36

Under the Separation Agreement, Dr. Spiros has agreed to cooperate with and assist the Company regarding certain matters and transitioning his employment duties and responsibilities. Subject to certain exceptions and limitations, the Separation Agreement includes a general release of claims by Dr. Spiros in favor of the Company and certain related persons and parties, and customary non-disparagement provisions. The Separation Agreement also includes certain other customary representations, warranties and covenants of Dr. Spiros. The Separation Agreement supersedes all other agreements or arrangements between Dr. Spiros and the Company regarding the subject matter of the agreement, including those with respect to severance payments and benefits.
 
Phillip Schwartz

Employment Agreement

Dr. Phillip Schwartz served as our President of Research and Development from August 2019 until July 2022, and has acted as our director from our inception in 2010 until June 2022 and as our Chief Executive Officer from our inception up until August 2019. We entered into an employment agreement (the “Schwartz Employment Agreement”) with Dr. Schwartz as our Chief Executive Officer dated June 8, 2014 which was amended last and approved on April 6, 2021, and on April 21, 2021, by our Compensation Committee and the Board, respectively, and approved accordingly by our shareholders in the last annual meeting of the shareholders of the Company on October 4, 2021. In addict, on March 29, 2022, and on March 31, 2022, our Compensation Committee and the Board, respectively, approved to grant Dr. Schwartz an annual bonus in the amount of 89,600 NIS, equivalent to one month's salary, subject to shareholder approval. Pursuant to the Schwartz Employment Agreement as amended, effective as of January 1, 2021, Dr. Schwartz was entitled to an annual gross base salary of $312,889. Additionally, Dr. Schwartz was eligible to participate in the Company’s standard full-time employment benefits that are offered by the Company from time to time, which currently include medical, short term disability and pension fund benefits. Dr. Schwartz was also generally entitled to reimbursement for travel and other business expenses and other benefits, including, vacation, holidays and sick leave. Subject to applicable law, Dr. Schwartz was also covered by our D&O insurance policy. Dr. Schwartz was granted 357,000 Ordinary Shares under our 2013 Equity Incentive Plan, as of November 23, 2017, at an exercise price of $6.31, which are as of today considered fully vested. In April 2021, he was also granted options to purchase 100,000 Ordinary Shares of the Company under the 2018 Plan, at an exercise price of $3.15.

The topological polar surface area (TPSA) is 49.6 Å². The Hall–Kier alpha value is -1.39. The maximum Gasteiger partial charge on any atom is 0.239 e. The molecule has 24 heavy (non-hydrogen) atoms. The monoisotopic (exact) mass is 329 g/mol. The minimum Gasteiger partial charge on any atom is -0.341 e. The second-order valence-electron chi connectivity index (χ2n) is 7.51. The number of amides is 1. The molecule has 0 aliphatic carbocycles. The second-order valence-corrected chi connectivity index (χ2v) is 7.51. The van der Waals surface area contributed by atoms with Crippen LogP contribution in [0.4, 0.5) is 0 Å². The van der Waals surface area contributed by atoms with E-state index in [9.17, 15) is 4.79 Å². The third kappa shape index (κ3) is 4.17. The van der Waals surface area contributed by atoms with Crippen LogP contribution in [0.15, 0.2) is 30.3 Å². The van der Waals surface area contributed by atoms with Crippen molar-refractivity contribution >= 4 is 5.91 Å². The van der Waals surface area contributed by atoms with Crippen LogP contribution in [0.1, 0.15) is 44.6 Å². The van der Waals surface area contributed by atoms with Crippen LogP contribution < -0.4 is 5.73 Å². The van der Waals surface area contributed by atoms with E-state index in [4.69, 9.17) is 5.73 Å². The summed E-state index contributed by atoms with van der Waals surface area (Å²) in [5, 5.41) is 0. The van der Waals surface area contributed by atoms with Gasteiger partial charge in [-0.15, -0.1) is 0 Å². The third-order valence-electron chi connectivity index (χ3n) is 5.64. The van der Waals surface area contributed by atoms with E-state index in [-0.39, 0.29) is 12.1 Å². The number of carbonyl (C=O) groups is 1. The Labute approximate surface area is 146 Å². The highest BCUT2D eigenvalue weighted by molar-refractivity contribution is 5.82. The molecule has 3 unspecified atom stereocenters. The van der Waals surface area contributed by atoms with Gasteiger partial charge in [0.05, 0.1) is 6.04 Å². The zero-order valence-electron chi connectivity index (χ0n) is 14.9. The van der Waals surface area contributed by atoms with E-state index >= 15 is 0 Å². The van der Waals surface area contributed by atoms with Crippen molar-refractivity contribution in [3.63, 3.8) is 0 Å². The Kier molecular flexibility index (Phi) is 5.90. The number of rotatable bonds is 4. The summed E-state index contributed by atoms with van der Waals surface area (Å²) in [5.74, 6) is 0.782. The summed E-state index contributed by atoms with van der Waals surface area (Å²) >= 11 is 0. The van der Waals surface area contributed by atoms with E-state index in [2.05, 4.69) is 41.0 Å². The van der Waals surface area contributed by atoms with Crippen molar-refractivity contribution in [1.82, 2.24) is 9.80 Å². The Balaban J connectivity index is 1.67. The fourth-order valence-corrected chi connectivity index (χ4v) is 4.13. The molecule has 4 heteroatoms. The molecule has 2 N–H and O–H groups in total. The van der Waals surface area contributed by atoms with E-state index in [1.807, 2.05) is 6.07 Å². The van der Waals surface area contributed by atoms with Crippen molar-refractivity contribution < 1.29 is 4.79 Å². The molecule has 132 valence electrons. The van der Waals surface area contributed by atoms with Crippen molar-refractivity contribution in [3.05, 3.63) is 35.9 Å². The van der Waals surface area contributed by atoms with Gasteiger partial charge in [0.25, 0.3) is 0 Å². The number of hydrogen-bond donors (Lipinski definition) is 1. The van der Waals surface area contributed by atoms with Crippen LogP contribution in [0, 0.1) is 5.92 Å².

Separation Agreement

On June 15, 2022 (the “Effective Date”), the Company and Dr. Schwartz entered into a mutual separation agreement (the “Separation Agreement”), pursuant to which the parties agreed that Dr. Schwartz would resign from his position as the Company’s President of R&D, effective July 21, 2022 (the “Officer Separation Date”) and would resign from the Board, effective as of the Effective Date. Pursuant to the Separation Agreement, the Schwartz Employment Agreement was terminated, other than with respect to those provisions intended to survive termination, including those with respect to confidentiality, non-competition, non-solicitation and intellectual property.